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Abolish the Bonus System: The Unacceptable Face of Capitalism

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What makes otherwise law-abiding people mis-sell insurance products or derivatives to their customers? Or manipulate market rates to their advantage? Or cover up loss-making trades in order to buy time to move their trading book back into profit again?

Probably a whole series of factors, I imagine. But in the financial services sector there is a common thread running through all of these recent examples of bad practice, and that is the bonus system of remuneration.

Incentivize individuals by promising them a bonus at the end of the year that may be many multiples of their base salary and it can hardly be surprising that some of them start cutting corners to maximize said bonus. And of course when one gets up to sufficient size, it becomes a fine line between cutting corners and outright law breaking.

We are familiar with all the supposed benefits of the bonus system. "We must be able to attract the best"… "its important to minimize fixed costs and move as much of the remuneration into variable costs"… "how else should we incentivize our staff to sell more?!"

More and more these look like spurious arguments. The point of the bonus system was originally to reward staff for above-average or above-expectations performance, once the company had reported profits and the partners had taken their share. That's the key point here. A bonus would only have been paid after the firm, and its owners, had actually made money at the end of the year. Hands up everyone who knows of loss-making firms still paying bonuses to staff?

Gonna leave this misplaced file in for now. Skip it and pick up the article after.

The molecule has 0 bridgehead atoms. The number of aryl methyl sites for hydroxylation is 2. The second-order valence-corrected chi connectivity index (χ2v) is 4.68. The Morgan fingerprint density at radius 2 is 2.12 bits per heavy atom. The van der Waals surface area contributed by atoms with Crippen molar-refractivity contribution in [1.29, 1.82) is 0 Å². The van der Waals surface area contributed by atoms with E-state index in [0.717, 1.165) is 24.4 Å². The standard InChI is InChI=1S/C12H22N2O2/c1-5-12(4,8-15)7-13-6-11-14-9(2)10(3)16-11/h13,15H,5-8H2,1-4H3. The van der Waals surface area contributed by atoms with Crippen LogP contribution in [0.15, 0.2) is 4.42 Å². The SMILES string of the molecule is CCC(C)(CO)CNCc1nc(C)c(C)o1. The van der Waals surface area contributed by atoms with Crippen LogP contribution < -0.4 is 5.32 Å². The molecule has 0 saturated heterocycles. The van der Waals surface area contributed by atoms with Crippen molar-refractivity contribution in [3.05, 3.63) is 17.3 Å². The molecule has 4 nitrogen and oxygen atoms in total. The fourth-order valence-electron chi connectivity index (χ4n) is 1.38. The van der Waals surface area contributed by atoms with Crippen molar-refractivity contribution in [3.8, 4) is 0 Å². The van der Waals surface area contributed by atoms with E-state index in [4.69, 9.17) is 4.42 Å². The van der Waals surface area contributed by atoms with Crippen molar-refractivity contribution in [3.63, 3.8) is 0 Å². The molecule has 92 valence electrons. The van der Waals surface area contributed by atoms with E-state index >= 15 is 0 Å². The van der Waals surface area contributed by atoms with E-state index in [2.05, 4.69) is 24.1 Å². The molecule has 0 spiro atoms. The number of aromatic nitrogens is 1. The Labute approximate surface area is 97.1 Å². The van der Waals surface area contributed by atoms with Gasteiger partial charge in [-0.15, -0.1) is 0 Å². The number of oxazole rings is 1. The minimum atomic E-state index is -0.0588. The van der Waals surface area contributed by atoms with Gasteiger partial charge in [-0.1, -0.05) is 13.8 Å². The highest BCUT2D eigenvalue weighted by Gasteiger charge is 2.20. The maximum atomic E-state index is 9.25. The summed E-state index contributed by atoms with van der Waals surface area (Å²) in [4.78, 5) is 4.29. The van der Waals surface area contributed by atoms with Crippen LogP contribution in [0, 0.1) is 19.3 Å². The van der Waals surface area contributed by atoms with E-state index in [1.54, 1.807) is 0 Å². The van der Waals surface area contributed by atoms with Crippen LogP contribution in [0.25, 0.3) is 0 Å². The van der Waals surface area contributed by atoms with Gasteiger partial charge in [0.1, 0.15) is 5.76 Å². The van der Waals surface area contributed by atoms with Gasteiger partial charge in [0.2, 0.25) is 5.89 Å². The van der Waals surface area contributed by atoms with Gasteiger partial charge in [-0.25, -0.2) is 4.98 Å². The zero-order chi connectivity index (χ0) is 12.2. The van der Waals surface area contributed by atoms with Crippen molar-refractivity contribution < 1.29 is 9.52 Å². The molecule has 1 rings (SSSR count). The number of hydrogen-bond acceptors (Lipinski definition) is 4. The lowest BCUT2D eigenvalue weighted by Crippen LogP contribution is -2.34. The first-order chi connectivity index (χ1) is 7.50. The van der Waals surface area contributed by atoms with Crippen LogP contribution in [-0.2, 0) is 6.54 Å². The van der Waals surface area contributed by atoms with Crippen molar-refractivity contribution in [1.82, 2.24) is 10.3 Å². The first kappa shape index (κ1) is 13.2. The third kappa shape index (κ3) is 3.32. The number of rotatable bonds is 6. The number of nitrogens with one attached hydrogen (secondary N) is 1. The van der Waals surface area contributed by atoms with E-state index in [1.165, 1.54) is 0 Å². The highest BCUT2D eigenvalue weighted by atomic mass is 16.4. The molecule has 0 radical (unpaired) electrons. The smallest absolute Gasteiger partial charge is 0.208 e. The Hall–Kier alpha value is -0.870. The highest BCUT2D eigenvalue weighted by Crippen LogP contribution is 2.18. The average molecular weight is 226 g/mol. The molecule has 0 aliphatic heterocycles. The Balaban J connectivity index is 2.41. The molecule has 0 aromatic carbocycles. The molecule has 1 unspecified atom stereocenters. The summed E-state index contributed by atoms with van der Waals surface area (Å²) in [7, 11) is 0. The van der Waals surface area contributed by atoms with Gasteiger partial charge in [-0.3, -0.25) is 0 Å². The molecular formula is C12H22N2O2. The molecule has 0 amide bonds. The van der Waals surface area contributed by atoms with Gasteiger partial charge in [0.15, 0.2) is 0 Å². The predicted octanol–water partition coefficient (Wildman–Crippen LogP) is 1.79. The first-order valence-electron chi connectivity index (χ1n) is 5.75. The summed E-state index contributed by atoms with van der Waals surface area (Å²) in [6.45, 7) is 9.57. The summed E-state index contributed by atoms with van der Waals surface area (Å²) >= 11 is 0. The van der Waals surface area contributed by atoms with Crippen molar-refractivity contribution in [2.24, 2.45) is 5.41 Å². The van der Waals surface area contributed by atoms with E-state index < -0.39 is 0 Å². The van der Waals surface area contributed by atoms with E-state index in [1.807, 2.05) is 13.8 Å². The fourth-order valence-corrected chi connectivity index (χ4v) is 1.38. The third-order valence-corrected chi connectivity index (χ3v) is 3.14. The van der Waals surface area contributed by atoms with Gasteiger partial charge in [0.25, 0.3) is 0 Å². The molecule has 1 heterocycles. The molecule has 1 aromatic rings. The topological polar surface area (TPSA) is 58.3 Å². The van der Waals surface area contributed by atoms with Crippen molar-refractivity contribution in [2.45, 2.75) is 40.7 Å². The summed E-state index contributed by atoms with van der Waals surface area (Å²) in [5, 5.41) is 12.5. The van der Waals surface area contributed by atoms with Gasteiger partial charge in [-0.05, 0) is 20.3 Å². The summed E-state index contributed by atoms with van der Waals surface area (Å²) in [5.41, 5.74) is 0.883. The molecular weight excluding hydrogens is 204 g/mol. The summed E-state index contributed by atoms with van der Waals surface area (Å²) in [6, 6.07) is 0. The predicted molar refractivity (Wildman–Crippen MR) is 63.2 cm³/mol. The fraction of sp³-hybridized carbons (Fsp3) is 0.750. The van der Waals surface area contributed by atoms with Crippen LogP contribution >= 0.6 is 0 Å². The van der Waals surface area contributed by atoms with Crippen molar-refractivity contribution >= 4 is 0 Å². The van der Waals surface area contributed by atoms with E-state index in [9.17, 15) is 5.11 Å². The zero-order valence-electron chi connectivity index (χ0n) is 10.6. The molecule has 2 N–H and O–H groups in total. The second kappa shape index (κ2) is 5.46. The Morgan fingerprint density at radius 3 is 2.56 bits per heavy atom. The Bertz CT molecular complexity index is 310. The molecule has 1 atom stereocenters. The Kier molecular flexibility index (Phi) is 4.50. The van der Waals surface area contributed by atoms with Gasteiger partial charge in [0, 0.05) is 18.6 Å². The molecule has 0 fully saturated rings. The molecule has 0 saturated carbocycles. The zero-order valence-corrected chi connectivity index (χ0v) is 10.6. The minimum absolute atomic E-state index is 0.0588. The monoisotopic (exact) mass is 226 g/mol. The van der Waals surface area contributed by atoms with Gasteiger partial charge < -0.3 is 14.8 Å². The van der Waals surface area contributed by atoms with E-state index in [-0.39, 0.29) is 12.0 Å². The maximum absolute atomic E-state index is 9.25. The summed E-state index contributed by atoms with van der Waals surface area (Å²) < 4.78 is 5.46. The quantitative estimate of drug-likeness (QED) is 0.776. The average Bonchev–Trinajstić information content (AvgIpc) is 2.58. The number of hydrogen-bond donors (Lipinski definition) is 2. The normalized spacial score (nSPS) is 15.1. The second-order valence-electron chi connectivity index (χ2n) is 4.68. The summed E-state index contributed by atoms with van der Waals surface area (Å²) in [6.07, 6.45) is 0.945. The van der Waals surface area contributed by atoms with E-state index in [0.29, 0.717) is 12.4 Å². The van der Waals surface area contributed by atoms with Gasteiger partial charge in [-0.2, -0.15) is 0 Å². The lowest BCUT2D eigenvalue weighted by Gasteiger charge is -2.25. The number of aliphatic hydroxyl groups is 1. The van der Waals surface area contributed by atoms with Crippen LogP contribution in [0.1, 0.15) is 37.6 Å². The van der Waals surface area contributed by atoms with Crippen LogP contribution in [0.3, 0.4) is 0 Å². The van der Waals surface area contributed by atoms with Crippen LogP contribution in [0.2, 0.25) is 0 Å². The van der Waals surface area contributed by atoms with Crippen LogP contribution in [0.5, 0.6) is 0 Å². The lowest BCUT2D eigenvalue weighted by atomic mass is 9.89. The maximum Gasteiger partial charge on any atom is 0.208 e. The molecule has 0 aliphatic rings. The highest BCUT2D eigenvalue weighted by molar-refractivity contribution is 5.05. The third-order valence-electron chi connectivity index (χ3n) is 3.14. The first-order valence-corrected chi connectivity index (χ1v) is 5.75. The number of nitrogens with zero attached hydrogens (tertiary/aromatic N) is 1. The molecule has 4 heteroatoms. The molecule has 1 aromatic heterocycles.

The fixed- versus variable-costs argument is rubbish too. Many employees join on a "guaranteed" bonus, although post-crash that word is no longer used. But an "expectation" is still common. That makes the bonus part of fixed costs. And commercial business, be it in the financial services industry or any other industry, is not brain surgery. There isn't a dire shortage of people able to undertake these roles.

In an era of globalization, high levels of freedom of movement and increasing competition, it is not necessary to offer an inflated bonus system in order to attract "the best". (By the way "the best" was the expression often used to describe the same people who later helped drive the banks they worked for into government bailouts).

Or indeed any bonus system at all. Would staff leave their firms overnight if the bonus system was abolished? Not enough of them to make a difference. And for every banking job vacancy advertised today in the City, Wall Street, Singapore or Shanghai, there will be at least 500 applicants, if not 5000.

The bonus system is no longer fit for purpose and should be scrapped. No bank will ever be brave enough to do this on its own, but it would only take one to open the floodgates. And if certain people decided that that was too much of a change and left, we should be under no illusion that others, equally capable, would fill their place.

Who knows, people motivated not solely by money and greed may even improve the industry's culture such that we have fewer mis-selling scandals.

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Professor Moorad Choudhry is at the Department of Mathematical Sciences, Brunel University and author of The Principles of Banking (John Wiley & Sons 2012)